Hypoxia-induced changes in plasma microRNAs correlate with pulmonary artery pressure at high altitude.

Blissenbach, Birgit; Nakas, Christos T.; Krönke, Martin; Geiser, Thomas; Merz, Tobias; Pichler Hefti, Jacqueline Renée (2018). Hypoxia-induced changes in plasma microRNAs correlate with pulmonary artery pressure at high altitude. American journal of physiology - lung cellular and molecular physiology, 314(1), L157-L164. American Physiological Society 10.1152/ajplung.00146.2017

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In vitro and animal studies revealed miRs to be involved in modulation of hypoxia-induced pulmonary hypertension (HPH). However, knowledge on circulating miRs in humans in the context of HPH is very limited. Since symptoms of HPH are non-specific and non-invasive diagnostic parameters do not exist, a disease-specific and hypoxemia-independent biomarker indicating HPH would be of clinical value. To examine whether plasma miR levels correlate with hypoxia-induced increase in pulmonary artery pressures, plasma miRs were assessed in a model of hypoxia-related pulmonary hypertension in humans exposed to extreme altitude. 40 healthy volunteers were repetitively examined during a high altitude expedition up to an altitude of 7050m. Plasma levels of miR-17, -21 and -190 were measured by quantitative Real-time (qRT)-PCR and correlated with systolic pulmonary artery pressure (SPAP), which was assessed by echocardiography. A significant altitude-dependent increase in circulating miR expression was found (all p-values <0.0001). Compared to baseline at 500m, miR-17 changed by 4.72 ± 0.57 fold, miR-21 by 1.91 ± 0.33, and miR-190 by 3.61 ± 0.54 fold at 7050m. MiR-17 and miR-190 were found to be independently correlated with increased SPAP, even after adjusting for hypoxemia. Progressive hypobaric hypoxia significantly affects levels of circulating miR-17, -21, and -190. MiR-17 and -190 significantly correlate with increased SPAP, independently from the extent of hypoxemia. These novel findings provide evidence for an epigenetic modulation of hypoxia-induced increase in pulmonary artery pressures by miR-17 and -190 and suggest a potential value of these miRs as biomarkers for HPH.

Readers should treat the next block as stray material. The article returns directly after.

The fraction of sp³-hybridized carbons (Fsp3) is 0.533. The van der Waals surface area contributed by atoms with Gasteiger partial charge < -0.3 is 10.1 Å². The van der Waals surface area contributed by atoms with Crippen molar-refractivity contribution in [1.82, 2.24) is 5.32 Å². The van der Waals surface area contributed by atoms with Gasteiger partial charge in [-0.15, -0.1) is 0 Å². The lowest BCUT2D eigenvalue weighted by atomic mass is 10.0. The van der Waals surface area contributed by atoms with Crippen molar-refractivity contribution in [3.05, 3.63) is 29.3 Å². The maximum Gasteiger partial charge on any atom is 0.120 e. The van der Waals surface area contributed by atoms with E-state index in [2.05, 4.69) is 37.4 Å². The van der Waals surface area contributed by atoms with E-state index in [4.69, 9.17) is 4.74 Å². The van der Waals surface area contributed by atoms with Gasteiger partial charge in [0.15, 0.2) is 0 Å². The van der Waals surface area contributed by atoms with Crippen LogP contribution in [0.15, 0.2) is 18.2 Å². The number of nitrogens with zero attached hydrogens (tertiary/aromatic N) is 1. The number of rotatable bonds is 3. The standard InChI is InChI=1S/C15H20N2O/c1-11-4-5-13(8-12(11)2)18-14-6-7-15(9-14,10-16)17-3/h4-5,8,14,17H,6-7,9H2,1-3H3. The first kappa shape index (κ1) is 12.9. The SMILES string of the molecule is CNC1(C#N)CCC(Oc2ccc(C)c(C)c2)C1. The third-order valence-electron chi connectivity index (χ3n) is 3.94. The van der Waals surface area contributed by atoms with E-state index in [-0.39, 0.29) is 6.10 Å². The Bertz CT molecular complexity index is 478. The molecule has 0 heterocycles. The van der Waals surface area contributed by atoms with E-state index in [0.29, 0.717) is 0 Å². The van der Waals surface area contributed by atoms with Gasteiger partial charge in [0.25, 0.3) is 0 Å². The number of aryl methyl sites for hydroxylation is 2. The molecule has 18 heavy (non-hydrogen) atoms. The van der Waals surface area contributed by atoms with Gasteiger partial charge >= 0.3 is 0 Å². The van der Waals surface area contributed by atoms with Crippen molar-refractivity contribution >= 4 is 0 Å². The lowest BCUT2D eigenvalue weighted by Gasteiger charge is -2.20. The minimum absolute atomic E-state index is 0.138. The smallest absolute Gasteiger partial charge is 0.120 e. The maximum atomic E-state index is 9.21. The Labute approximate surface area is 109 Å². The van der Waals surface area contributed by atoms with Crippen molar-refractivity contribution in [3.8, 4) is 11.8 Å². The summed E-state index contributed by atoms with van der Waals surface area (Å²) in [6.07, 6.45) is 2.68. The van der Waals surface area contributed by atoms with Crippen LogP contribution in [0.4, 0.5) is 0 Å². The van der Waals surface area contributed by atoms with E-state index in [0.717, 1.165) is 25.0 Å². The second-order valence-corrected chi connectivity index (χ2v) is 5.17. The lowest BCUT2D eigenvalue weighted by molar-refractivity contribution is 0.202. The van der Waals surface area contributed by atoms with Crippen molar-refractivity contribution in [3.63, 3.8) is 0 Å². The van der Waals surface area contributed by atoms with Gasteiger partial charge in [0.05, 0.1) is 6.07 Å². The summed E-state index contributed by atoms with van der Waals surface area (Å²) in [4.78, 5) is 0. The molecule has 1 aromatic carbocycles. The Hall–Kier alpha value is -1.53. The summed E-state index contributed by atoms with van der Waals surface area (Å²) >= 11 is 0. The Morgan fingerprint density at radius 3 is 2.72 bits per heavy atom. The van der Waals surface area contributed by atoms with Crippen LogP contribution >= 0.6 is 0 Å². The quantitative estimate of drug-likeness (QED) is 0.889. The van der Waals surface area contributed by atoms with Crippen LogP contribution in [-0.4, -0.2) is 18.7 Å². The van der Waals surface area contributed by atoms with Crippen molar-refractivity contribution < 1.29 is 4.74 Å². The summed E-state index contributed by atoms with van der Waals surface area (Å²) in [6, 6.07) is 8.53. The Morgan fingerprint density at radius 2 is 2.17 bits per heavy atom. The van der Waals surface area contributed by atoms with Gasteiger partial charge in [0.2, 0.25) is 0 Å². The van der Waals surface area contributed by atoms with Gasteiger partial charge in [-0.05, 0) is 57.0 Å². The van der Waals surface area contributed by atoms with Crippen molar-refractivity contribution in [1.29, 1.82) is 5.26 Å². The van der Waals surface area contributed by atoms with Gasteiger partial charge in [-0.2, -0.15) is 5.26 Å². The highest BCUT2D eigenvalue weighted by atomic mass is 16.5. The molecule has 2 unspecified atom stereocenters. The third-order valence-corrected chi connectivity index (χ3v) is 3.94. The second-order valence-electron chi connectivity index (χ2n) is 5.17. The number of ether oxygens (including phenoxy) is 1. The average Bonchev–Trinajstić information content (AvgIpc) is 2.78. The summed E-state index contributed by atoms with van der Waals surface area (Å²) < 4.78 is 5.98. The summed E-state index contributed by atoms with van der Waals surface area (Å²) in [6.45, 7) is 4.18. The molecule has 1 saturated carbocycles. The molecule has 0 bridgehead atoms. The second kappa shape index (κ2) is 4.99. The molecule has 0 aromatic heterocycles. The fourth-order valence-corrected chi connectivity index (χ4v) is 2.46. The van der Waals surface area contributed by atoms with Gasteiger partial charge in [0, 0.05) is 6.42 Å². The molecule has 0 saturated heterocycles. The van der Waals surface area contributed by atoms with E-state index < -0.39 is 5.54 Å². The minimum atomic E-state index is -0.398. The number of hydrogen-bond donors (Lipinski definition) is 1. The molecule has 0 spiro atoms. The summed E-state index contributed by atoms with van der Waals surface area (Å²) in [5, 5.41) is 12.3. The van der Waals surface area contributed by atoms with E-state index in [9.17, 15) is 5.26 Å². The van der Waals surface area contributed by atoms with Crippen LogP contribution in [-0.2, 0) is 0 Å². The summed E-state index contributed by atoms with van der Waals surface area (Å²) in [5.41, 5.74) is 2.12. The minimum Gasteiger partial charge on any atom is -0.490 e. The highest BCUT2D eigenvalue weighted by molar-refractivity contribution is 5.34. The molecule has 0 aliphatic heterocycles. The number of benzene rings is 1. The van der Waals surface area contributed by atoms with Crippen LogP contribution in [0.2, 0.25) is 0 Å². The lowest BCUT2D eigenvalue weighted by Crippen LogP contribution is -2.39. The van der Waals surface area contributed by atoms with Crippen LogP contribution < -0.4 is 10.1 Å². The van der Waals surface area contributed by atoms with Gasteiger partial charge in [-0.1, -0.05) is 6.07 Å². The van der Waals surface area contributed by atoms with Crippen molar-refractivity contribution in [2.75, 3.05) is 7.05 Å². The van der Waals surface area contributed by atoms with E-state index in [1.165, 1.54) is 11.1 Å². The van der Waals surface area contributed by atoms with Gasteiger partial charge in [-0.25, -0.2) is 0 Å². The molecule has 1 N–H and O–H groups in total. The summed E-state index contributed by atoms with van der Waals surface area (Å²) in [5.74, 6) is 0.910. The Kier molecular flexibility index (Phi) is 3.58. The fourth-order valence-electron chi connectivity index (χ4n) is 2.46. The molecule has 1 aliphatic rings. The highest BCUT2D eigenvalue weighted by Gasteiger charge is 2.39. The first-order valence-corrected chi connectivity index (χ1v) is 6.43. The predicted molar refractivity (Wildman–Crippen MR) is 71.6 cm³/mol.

Item Type:

Journal Article (Original Article)


04 Faculty of Medicine > Department of Gastro-intestinal, Liver and Lung Disorders (DMLL) > Clinic of Pneumology
04 Faculty of Medicine > Department of Haematology, Oncology, Infectious Diseases, Laboratory Medicine and Hospital Pharmacy (DOLS) > Institute of Clinical Chemistry
04 Faculty of Medicine > Department of Intensive Care, Emergency Medicine and Anaesthesiology (DINA) > Clinic of Intensive Care

UniBE Contributor:

Nakas, Christos T., Geiser, Thomas (A), Merz, Tobias, Pichler, Jacqueline


600 Technology > 610 Medicine & health




American Physiological Society




Rahel Holderegger

Date Deposited:

27 Nov 2017 11:14

Last Modified:

29 Mar 2023 23:35

Publisher DOI:


PubMed ID:


Uncontrolled Keywords:

high altitude hypoxia plasma microRNA pulmonary artery pressure



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